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More efficient vaccine delivery device by Idevax (Flanders)

We know the drill: roll up your sleeve, get a shot in your upper arm muscle and roll the sleeve back down. In fact, we’re so familiar with this procedure that it seems to be the only way to get vaccinated. But did you know a vaccine works much more efficiently when administered not into a muscle, but into the skin? To enable this more effective but difficult drug delivery method on a large scale, Flanders-based start-up Idevax has developed a new device.

University roots

The first steps toward Idevax’s solution were taken around 2010 at the University of Antwerp, one of Flanders’ top-notch universities. At the time, the swine flu was spreading with the potential of turning into the pandemic that many had been fearing for decades. Suddenly, it became very important to be able to vaccinate on a large scale, with limited availability of doses.

In this context, Antwerp vaccinologist Pierre Van Damme pointed to the scientific literature on an alternative injection method. If a vaccine is administered into the skin (intradermal) rather than the muscle (intramuscular), one dose produces the same immune response 5 to 10 times longer. Why? An intradermal vaccine comes into direct contact with a variety of immune cells, while an intramuscular vaccine must first make its way to the lymph nodes. Due to this ‘travel effect’, the vaccine loses strength.

From academic project to business potential

So why aren’t we already vaccinating intradermally on a large scale? Because it is extremely difficult to carry out such precise work. The only way in which it is possible to inject between skin layers, for the time being, is through the Mantoux method. This involves a specially trained health care provider using a needle to penetrate the skin at an oblique angle, tearing part of the epidermis.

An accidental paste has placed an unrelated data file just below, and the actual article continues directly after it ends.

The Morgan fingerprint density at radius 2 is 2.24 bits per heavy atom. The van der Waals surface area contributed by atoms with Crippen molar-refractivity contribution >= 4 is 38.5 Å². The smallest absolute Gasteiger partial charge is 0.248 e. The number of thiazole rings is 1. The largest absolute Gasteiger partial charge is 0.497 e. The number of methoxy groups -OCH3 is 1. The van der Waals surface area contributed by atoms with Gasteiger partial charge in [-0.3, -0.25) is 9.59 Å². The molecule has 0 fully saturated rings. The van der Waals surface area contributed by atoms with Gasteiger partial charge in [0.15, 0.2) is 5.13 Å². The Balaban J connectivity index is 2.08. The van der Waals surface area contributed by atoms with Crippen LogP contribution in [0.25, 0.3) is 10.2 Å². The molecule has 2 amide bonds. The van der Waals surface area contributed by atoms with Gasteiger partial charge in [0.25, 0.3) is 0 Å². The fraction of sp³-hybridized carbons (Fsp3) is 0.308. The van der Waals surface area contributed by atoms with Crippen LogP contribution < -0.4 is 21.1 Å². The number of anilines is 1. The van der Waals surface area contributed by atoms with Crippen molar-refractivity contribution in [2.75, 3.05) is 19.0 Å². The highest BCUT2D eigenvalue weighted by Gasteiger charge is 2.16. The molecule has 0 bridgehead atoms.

That’s why Van Damme presented the University of Antwerp’s product development department with the challenge of developing a new method that could help make intradermal injection widely applicable. Driven by product developer Koen Beyers and innovation manager Vanessa Vankerckhoven, who would go on to cofound Idevax together, this project laid the foundation for a new medical device: VAX-ID

VAX-ID combines ease of use for healthcare providers with virtually painless administration.

Koen Beyers
co-founder of Idevax

Down to the millimeter

The solution uses a classic syringe to draw up a (small) vaccine dose. Afterward, the syringe is plugged into a VAX-ID, a round plastic ‘foot’ containing a micro-needle. This part of the device is pressed onto someone’s forearm, after which the round shape and pressure push the skin slightly upward. Pressing the syringe then triggers a click system which gives the micro-needle enough speed – 2 meters per second – to penetrate the skin precisely 1 millimeter.

“That’s the ideal depth for any skin type,” says Vankerckhoven. “If you go deeper, you risk ending up in fat tissue, which would soak up the vaccine like a sponge. But if you aim less deep, the needle might not get into the skin.”

COVID and monkeypox

Tests with the hepatitis B vaccine show that Idevax’s intradermal delivery method works flawlessly. Using a much smaller vaccine dose, it triggers the same protection levels as intramuscular vaccination. Based on this and other evidence, Idevax wants to obtain product certification and prove that the method represents a major efficiency gain for other vaccines as well, particularly for COVID and monkeypox.

“We’re approximately 10 months away from market launch,” Vankerckhoven explains. “However, both the governments of Flanders and the US are looking into ways of speeding things up. Through the use of special emergency procedures – as was the case for developing and testing the COVID vaccines – our intradermal drug delivery method could become deployable even earlier.”

“Carrying out broad clinical testing and large-scale production does require additional capital first,” Beyer adds. “Clinical testing costs a lot of money. We have already invested EUR 5 million in Idevax up until now. For the next phase, we are currently preparing a capital round for a similar amount.”

Examples abound

Idevax is just one of the many start-ups, scale-ups and other businesses that make Flanders’ ecosystem for life sciences & health so successful. Want to unravel this ecosystem in a virtual yet interactive way? Head to the Flanders360 platform and discover 300+ successful companies, universities, R&D centers, incubators and other players active in Flanders’ life sciences & health industry.

Alternatively, check out our industry overview to learn more about the available tax, legal and other incentives for establishing your life sciences & health hub in Flanders.

More info

Reported by
newspaper De Tijd
26 October 2022

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